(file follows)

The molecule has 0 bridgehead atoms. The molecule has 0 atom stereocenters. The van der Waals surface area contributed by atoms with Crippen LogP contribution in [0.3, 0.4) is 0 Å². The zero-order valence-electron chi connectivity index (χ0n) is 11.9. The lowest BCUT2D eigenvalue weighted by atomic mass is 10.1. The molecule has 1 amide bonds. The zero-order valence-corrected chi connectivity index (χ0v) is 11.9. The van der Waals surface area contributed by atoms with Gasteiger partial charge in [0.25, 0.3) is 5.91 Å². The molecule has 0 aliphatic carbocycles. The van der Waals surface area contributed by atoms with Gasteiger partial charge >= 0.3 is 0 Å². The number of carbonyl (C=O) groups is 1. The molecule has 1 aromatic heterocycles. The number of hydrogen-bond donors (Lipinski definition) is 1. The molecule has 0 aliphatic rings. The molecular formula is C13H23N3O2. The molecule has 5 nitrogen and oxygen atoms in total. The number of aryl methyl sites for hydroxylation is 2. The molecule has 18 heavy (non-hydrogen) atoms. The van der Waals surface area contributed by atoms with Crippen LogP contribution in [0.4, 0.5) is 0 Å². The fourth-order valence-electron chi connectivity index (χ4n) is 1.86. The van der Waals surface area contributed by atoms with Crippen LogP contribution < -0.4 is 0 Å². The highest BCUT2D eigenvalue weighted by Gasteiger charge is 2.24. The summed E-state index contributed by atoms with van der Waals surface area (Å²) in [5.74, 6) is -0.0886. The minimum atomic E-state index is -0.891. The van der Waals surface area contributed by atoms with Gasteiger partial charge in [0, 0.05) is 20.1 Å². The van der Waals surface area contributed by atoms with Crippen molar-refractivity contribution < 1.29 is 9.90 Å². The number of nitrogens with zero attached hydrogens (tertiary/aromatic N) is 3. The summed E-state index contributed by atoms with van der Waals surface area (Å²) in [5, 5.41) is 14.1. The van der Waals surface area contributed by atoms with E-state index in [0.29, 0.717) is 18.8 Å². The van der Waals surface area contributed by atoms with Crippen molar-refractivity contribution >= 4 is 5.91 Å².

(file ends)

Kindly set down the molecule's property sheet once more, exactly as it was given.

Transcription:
The molecule has 0 bridgehead atoms. The molecule has 0 atom stereocenters. The van der Waals surface area contributed by atoms with Crippen LogP contribution in [0.3, 0.4) is 0 Å². The zero-order valence-electron chi connectivity index (χ0n) is 11.9. The lowest BCUT2D eigenvalue weighted by atomic mass is 10.1. The molecule has 1 amide bonds. The zero-order valence-corrected chi connectivity index (χ0v) is 11.9. The van der Waals surface area contributed by atoms with Gasteiger partial charge in [0.25, 0.3) is 5.91 Å². The molecule has 0 aliphatic carbocycles. The van der Waals surface area contributed by atoms with Gasteiger partial charge >= 0.3 is 0 Å². The number of carbonyl (C=O) groups is 1. The molecule has 1 aromatic heterocycles. The number of hydrogen-bond donors (Lipinski definition) is 1. The molecule has 0 aliphatic rings. The molecular formula is C13H23N3O2. The molecule has 5 nitrogen and oxygen atoms in total. The number of aryl methyl sites for hydroxylation is 2. The molecule has 18 heavy (non-hydrogen) atoms. The van der Waals surface area contributed by atoms with Crippen LogP contribution in [0.4, 0.5) is 0 Å². The fourth-order valence-electron chi connectivity index (χ4n) is 1.86. The van der Waals surface area contributed by atoms with Crippen LogP contribution < -0.4 is 0 Å². The highest BCUT2D eigenvalue weighted by Gasteiger charge is 2.24. The summed E-state index contributed by atoms with van der Waals surface area (Å²) in [5.74, 6) is -0.0886. The minimum atomic E-state index is -0.891. The van der Waals surface area contributed by atoms with Gasteiger partial charge in [0, 0.05) is 20.1 Å². The van der Waals surface area contributed by atoms with Crippen molar-refractivity contribution < 1.29 is 9.90 Å². The number of nitrogens with zero attached hydrogens (tertiary/aromatic N) is 3. The summed E-state index contributed by atoms with van der Waals surface area (Å²) in [5, 5.41) is 14.1. The van der Waals surface area contributed by atoms with E-state index in [0.29, 0.717) is 18.8 Å². The van der Waals surface area contributed by atoms with Crippen molar-refractivity contribution >= 4 is 5.91 Å².